Audit firms introduce range of additional measures to enhance their evaluation of companies’ going concern assessments
FRC review reveals audit firms have introduced a range of additional measures to enhance their evaluation of companies’ going concern assessments, since the start of the COVID-19 emergency.
The Financial Reporting Council (FRC) has published the findings of its review of the seven largest UK audit firms’ policies and procedures in relation to going concern, in light of the COVID-19 pandemic. The review covered requirements related to audited financial statements, rather than interim review procedures.
The FRC believes that the key findings and messages of its review are also relevant to audit more broadly in the current circumstances, as well as to those audit firms that were not included within the scope of its review.
- Each of the firms reviewed enhanced their audit policies and procedures relating to going concern from the end of March 2020. This was when the consequences of COVID-19 began to increase the risk of material uncertainties relating to going concern for many companies. In particular, this included a significant increase in required consultations at most firms, increased guidance and more regular communications with audit teams. The FRC notes that some firms have described this as “emergency measures”.
- The focus of the firms has been on improving the consistency of execution in the audit of going concern, largely through providing additional central support in light of the increased uncertainty in the going concern assessments. The FRC considers this to have been an appropriate response by the firms, and one that needs to be proportionate to the particular circumstances of individual entities, which will vary considerably in terms of the impact on business and financial resilience.
- Increased central oversight was necessary because, when the UK lockdown commenced, a number of audits were in an advanced stage of completion (including December 2019 year ends). The potential benefits included:
- Providing additional support to audit teams, given the high degree of uncertainty and level of judgement in assessing the going concern assumptions and adequacy of the related disclosures.
- Upskilling audit teams on how to approach the assessment of going concern, in the context of the heightened risks.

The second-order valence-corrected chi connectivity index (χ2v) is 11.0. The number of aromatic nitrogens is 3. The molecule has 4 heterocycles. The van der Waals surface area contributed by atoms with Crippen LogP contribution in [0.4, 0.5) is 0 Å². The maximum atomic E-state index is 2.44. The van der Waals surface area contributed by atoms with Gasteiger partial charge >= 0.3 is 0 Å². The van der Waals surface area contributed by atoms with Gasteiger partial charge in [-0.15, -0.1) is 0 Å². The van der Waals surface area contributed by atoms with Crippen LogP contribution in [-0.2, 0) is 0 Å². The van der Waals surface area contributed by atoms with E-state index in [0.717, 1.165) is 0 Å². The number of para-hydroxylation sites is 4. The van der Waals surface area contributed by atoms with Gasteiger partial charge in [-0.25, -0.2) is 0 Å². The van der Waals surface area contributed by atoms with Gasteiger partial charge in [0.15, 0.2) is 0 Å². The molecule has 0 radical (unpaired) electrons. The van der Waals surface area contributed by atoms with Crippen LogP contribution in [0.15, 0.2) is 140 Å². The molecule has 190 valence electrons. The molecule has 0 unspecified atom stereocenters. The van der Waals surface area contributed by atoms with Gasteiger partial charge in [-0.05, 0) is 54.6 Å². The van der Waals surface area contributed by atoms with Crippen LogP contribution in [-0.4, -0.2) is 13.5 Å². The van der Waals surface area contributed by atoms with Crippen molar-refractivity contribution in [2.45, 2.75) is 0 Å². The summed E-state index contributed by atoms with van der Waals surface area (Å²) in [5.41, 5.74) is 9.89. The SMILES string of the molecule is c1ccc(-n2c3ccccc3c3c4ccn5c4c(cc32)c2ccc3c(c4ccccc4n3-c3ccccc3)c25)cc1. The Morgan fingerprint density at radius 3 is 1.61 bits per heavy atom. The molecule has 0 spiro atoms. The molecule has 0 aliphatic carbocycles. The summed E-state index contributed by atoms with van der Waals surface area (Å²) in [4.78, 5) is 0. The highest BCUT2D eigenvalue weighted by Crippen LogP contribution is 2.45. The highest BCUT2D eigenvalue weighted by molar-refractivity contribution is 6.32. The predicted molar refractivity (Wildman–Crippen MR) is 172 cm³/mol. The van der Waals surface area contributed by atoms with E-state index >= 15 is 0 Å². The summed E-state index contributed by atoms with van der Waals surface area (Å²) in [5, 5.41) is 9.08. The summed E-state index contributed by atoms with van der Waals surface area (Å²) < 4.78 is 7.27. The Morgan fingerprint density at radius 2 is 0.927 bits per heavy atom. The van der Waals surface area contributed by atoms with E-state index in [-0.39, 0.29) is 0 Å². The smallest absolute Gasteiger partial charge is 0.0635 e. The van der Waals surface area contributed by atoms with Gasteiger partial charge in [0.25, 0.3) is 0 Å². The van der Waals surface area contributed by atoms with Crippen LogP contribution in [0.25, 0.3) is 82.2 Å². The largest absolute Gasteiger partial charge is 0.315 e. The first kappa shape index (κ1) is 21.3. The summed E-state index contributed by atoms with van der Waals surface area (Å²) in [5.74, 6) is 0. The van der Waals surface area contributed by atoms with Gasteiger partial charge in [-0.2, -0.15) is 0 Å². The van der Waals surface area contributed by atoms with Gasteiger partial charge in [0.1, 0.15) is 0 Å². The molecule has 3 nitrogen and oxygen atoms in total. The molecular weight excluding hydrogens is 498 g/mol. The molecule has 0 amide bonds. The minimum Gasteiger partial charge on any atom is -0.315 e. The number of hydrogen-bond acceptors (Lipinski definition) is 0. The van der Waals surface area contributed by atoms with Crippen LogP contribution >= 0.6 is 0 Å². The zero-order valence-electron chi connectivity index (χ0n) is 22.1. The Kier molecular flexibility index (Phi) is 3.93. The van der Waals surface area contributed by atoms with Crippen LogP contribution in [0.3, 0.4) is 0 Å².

- Increasing the level of challenge to audited entities about their assumptions, stress testing and disclosures in the financial statements.
- Drawing conclusions, including setting out the rationale for why there was a material uncertainty, or not.
- Some firms have incorporated into their guidance certain aspects of revised ISA (UK) 570 (September 2019), Going Concern (effective for December 2020 year ends).
- The additional policies and procedures have been similar across the firms reviewed, with the intention of giving increased attention to responding to the heightened risks arising from COVID-19.
The FRC highlights the following key messages to the firms as well as identifying good practice in various areas:
The FRC has not yet reviewed any completed audits to see how the policies and procedures were applied in practice but will do so and plans to report on this later in the year.
Continue to perform an appropriate level of consultations on going concern and COVID-19 matters.
Continue to provide regular communications to audit teams on COVID-19 matters.
Continue to develop policies regarding the auditor’s report and focus on going concern disclosures.
Continue to perform central risk assessment procedures of entities with higher COVID-19 risks.
Increase the extent of guidance on how to assess economic scenario-related assumptions.
Increase the extent of guidance on reverse stress and scenario testing and related disclosures.
Increase the level of detail in COVID-19 specific work programs on going concern.
Increase the use of specialists and in-flight teams.
Start to monitor the number of delayed audit reports.